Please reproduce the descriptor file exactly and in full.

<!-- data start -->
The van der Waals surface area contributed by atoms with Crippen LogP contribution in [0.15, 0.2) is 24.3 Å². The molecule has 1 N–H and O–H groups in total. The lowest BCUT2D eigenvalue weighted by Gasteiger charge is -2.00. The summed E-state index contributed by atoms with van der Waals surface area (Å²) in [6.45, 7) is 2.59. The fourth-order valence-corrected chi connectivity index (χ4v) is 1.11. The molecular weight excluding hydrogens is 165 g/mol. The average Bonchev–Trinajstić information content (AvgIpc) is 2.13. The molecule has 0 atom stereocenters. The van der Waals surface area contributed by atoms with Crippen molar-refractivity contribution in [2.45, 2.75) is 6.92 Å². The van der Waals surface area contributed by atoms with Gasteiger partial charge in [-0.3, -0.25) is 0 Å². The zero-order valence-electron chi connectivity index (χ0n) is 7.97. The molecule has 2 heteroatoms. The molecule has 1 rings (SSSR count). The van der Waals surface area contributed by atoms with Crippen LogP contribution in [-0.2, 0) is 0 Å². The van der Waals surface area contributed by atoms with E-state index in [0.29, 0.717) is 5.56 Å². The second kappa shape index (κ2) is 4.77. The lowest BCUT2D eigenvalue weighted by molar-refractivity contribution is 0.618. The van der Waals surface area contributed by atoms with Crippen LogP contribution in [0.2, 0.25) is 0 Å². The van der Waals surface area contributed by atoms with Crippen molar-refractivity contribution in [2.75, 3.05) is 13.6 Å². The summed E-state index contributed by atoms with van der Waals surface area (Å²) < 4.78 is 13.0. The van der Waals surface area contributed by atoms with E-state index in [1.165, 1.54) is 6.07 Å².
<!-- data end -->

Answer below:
The van der Waals surface area contributed by atoms with Crippen LogP contribution in [0.15, 0.2) is 24.3 Å². The molecule has 1 N–H and O–H groups in total. The lowest BCUT2D eigenvalue weighted by Gasteiger charge is -2.00. The summed E-state index contributed by atoms with van der Waals surface area (Å²) in [6.45, 7) is 2.59. The fourth-order valence-corrected chi connectivity index (χ4v) is 1.11. The molecular weight excluding hydrogens is 165 g/mol. The average Bonchev–Trinajstić information content (AvgIpc) is 2.13. The molecule has 0 atom stereocenters. The van der Waals surface area contributed by atoms with Crippen molar-refractivity contribution in [2.45, 2.75) is 6.92 Å². The van der Waals surface area contributed by atoms with Gasteiger partial charge in [-0.3, -0.25) is 0 Å². The zero-order valence-electron chi connectivity index (χ0n) is 7.97. The molecule has 2 heteroatoms. The molecule has 1 rings (SSSR count). The van der Waals surface area contributed by atoms with Crippen LogP contribution in [-0.2, 0) is 0 Å². The van der Waals surface area contributed by atoms with E-state index in [0.29, 0.717) is 5.56 Å². The second kappa shape index (κ2) is 4.77. The lowest BCUT2D eigenvalue weighted by molar-refractivity contribution is 0.618. The van der Waals surface area contributed by atoms with Crippen LogP contribution in [0.2, 0.25) is 0 Å². The van der Waals surface area contributed by atoms with Crippen molar-refractivity contribution in [2.75, 3.05) is 13.6 Å². The summed E-state index contributed by atoms with van der Waals surface area (Å²) < 4.78 is 13.0. The van der Waals surface area contributed by atoms with E-state index in [1.165, 1.54) is 6.07 Å².